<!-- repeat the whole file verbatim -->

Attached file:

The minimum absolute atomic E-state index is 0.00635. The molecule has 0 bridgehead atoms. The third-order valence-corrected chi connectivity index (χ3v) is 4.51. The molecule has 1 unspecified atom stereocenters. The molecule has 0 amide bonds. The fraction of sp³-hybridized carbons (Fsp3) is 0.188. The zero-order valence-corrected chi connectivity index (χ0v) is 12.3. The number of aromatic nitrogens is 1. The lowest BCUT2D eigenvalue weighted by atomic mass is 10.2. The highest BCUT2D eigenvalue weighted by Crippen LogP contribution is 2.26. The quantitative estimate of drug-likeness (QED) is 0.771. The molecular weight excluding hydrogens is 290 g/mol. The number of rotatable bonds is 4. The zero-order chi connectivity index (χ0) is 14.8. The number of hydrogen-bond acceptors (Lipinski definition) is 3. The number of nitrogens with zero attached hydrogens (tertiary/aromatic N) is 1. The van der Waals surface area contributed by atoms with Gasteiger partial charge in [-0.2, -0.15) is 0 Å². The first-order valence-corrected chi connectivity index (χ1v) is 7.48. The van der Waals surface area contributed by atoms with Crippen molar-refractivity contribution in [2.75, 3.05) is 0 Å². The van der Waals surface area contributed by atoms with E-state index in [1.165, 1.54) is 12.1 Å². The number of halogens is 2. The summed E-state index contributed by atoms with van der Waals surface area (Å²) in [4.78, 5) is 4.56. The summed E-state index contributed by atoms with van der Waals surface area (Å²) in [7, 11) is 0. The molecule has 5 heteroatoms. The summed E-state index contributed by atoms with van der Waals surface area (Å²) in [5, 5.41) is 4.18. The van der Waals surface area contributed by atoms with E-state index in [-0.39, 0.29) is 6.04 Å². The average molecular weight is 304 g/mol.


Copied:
The minimum absolute atomic E-state index is 0.00635. The molecule has 0 bridgehead atoms. The third-order valence-corrected chi connectivity index (χ3v) is 4.51. The molecule has 1 unspecified atom stereocenters. The molecule has 0 amide bonds. The fraction of sp³-hybridized carbons (Fsp3) is 0.188. The zero-order valence-corrected chi connectivity index (χ0v) is 12.3. The number of aromatic nitrogens is 1. The lowest BCUT2D eigenvalue weighted by atomic mass is 10.2. The highest BCUT2D eigenvalue weighted by Crippen LogP contribution is 2.26. The quantitative estimate of drug-likeness (QED) is 0.771. The molecular weight excluding hydrogens is 290 g/mol. The number of rotatable bonds is 4. The zero-order chi connectivity index (χ0) is 14.8. The number of hydrogen-bond acceptors (Lipinski definition) is 3. The number of nitrogens with zero attached hydrogens (tertiary/aromatic N) is 1. The van der Waals surface area contributed by atoms with Gasteiger partial charge in [-0.2, -0.15) is 0 Å². The first-order valence-corrected chi connectivity index (χ1v) is 7.48. The van der Waals surface area contributed by atoms with Crippen molar-refractivity contribution in [2.75, 3.05) is 0 Å². The van der Waals surface area contributed by atoms with E-state index in [1.165, 1.54) is 12.1 Å². The number of halogens is 2. The summed E-state index contributed by atoms with van der Waals surface area (Å²) in [4.78, 5) is 4.56. The summed E-state index contributed by atoms with van der Waals surface area (Å²) in [7, 11) is 0. The molecule has 5 heteroatoms. The summed E-state index contributed by atoms with van der Waals surface area (Å²) in [5, 5.41) is 4.18. The van der Waals surface area contributed by atoms with E-state index in [-0.39, 0.29) is 6.04 Å². The average molecular weight is 304 g/mol.